Arizona’s plans for online K-12 schooling this fall in Maricopa County will prove especially complicated for divorced parents who share custody, says Stewart Law Group.
While some of the county’s school districts and charter schools have reopened for in-person classes, others are starting with remote learning as they monitor three public health benchmarks on a regular basis to see when it may be safe to return, notes Stewart Law Group, a Phoenix-based firm.
Overseeing students learning at home will be stressful enough, and the uncertainty over when in-person schooling will return will cause even more headaches among divorced families, says Scott David Stewart, a divorce attorney and founder of Stewart Law Group.
Texas Lawyer spoke recently with Stewart about the special challenges divorced parents with shared custody have when confronted with uncertain school district plans during the pandemic.
What is the status of the Maricopa County schools for the fall? It sounds like the district will ease into holding classes in-person.
School has started, but most of them are sticking with an online learning plan. We have had several schools open for on-campus learning, although most of those schools seem to be private or charter schools. A public-school system in Queen Creek opened for on-campus learning, but not without controversy. Several teachers resigned and in a nearby school district a teacher sickout prevented on-campus learning from moving forward. Several teachers, administrative staff and parents I have spoken with all think on-campus learning will be delayed several more months, with many feeling that January is more likely the target date for it to start.
What are some of the special challenges divorced parents with shared custody are facing with this arrangement?
Co-parenting is challenging in the best of situations, but adding a pandemic can make the trivial decisions important and major decisions life-altering. The biggest challenge right now is how to handle on campus learning, if that’s an option for your child, especially if one of the parents has an underlying condition or otherwise falls within an at-risk group for COVID-19. If the parents do not agree, and they have shared legal decision-making, there is no current guidance on how the court will resolve those issues. I anticipate several of these cases will be resolved in court very soon, with the most likely outcome being that one parent will become the sole decision-maker over education,or at least making the final decision. If the parent with health concerns is not successful, it very likely may result in them not seeing their children for several months for fear of catching coronavirus. This same situation holds true if one parent’s job requires them to have more contact with the general public, while another works from home with at-risk conditions. In this situation, the courts have generally not interfered with the current parenting plan, and children have been shuttling between households. These decisions are difficult for parents, and now the court will be stuck settling disputes, with potentially life-changing consequences.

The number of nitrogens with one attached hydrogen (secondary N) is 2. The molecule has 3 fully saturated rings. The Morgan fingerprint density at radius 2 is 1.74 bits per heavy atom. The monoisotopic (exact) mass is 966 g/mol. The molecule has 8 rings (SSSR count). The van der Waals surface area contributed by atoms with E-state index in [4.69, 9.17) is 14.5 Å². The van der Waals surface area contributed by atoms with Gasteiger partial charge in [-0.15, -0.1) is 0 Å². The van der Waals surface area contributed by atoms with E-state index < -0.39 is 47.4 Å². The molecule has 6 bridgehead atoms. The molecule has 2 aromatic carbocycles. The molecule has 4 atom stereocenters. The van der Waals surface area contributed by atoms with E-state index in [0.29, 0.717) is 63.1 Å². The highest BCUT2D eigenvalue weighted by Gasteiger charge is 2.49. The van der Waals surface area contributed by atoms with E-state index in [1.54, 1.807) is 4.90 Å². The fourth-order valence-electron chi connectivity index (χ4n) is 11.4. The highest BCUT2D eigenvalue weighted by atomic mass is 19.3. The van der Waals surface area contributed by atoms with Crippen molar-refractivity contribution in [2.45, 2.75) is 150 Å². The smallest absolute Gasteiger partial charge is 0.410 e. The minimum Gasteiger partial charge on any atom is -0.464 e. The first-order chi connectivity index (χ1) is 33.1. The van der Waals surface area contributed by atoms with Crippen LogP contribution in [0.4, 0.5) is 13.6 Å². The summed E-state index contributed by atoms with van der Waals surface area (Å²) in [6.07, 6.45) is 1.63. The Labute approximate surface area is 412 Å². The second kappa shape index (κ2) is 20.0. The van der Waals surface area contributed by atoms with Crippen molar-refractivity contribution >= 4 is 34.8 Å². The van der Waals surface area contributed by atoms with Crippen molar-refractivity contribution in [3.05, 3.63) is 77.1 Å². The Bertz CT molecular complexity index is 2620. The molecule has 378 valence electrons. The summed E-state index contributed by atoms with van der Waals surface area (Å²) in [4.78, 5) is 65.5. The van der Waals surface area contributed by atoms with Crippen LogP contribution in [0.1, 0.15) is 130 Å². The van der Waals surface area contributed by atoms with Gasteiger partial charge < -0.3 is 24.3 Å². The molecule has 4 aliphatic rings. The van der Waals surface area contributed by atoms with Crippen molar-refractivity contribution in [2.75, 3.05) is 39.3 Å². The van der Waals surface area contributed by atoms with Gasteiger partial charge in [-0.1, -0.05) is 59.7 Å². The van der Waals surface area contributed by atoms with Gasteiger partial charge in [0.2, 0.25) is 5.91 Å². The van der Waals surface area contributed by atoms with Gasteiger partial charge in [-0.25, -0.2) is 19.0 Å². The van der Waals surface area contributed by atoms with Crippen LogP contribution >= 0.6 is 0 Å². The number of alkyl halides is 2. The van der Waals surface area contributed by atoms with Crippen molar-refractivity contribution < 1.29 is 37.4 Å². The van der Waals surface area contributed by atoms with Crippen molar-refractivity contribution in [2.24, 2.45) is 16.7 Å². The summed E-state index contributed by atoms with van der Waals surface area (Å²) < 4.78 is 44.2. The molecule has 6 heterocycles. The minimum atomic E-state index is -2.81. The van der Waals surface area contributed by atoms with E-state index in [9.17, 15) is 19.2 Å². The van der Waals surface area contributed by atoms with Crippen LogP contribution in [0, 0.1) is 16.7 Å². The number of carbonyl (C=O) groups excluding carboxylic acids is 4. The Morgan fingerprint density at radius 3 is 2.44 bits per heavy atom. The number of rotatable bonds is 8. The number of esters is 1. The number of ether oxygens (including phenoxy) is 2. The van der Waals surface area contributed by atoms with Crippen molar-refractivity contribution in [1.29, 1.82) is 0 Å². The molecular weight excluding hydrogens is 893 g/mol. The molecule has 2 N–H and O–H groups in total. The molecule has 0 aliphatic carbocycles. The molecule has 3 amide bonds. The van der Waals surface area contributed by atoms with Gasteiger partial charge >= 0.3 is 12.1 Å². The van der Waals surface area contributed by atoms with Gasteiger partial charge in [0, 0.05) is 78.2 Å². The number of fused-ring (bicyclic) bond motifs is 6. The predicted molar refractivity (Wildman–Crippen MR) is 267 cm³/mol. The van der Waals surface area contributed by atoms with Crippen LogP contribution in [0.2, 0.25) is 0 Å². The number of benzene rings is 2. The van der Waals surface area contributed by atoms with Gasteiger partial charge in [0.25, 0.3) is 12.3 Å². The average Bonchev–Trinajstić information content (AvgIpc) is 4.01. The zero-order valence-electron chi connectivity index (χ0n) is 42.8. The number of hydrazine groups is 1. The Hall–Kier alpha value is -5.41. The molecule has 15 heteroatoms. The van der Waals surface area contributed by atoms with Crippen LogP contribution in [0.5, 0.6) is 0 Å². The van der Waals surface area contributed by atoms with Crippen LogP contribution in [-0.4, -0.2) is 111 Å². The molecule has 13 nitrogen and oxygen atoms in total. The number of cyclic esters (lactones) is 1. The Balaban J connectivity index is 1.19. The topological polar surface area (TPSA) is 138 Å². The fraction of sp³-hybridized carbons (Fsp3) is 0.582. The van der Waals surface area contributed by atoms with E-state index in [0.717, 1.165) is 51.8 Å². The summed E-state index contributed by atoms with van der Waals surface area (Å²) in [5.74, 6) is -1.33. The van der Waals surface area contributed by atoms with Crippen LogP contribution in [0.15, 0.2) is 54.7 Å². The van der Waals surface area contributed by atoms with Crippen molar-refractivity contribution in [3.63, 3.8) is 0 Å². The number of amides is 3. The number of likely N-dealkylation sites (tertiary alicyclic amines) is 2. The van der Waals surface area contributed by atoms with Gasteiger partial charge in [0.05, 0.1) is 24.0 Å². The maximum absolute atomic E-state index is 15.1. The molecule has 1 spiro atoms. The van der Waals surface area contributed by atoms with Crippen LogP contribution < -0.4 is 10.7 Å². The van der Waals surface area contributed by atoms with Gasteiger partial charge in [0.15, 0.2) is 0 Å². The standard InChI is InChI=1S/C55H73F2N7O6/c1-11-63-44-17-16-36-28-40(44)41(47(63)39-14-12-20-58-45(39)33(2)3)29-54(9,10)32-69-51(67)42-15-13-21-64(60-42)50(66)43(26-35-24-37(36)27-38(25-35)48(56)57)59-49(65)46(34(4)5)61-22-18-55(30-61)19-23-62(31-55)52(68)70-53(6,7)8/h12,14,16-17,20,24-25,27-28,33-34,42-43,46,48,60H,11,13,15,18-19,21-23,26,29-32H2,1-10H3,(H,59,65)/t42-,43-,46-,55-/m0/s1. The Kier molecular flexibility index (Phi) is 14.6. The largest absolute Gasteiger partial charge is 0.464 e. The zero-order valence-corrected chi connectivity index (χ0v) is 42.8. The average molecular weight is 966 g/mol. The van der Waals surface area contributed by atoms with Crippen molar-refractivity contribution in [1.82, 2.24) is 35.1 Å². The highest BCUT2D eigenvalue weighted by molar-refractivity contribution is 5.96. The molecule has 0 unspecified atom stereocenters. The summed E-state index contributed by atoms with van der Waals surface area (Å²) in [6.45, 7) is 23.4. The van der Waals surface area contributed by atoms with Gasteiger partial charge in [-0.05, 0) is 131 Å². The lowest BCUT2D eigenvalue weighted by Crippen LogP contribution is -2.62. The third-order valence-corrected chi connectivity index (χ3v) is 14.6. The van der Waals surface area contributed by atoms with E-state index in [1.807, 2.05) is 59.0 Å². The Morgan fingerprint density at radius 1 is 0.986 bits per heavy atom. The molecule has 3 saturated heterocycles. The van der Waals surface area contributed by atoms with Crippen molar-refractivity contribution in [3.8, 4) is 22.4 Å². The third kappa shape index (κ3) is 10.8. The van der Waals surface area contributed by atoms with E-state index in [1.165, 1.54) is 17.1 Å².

How has the pandemic impacted parenting and schooling at home? For instance, what trends have emerged for parents coping with children being educated at home, and are there any other issues that they could face in the months ahead?
In addition to the above, some parents are having difficulty figuring out how to get their kids schooled while still working, especially in single-parent homes. I know several parents that have hired in-home help or have taken their children to pop-up locations that pivoted from their core business to offer schooling assistance while parents are working.
While these options are great, they are not always financially feasible for many divorced families. I am hearing stories of many parents working from home balancing online learning with their own jobs and now essentially working two jobs, adding many working hours to their day. Imagine your K-3 school aged child trying to navigate a computer, download assignments, upload assignments, clicking on the wrong screen, closing their Zoom screen or the many other problems that can arise with young children learning online without constant assistance. It’s proving very challenging.
What else have you observed about attending school during a pandemic?
The theme I am hearing from parents and teachers alike is that they want on-campus learning because they all feel that is the best environment for their children. I have heard that the suicide rate is up for school-aged kids that have lost their social connection and are feeling lost and left out of society. Also, reports of abuse have dropped, because mandated reporters are not seeing vulnerable and at-risk kids, which leave them without an escape from an unhealthy environment. These are just two of the many issues that we are seeing, and the list will continue growing as children are stuck at home. The solutions are not easy, and the decisions are difficult, but we are seeing families and children being pulled at the seams.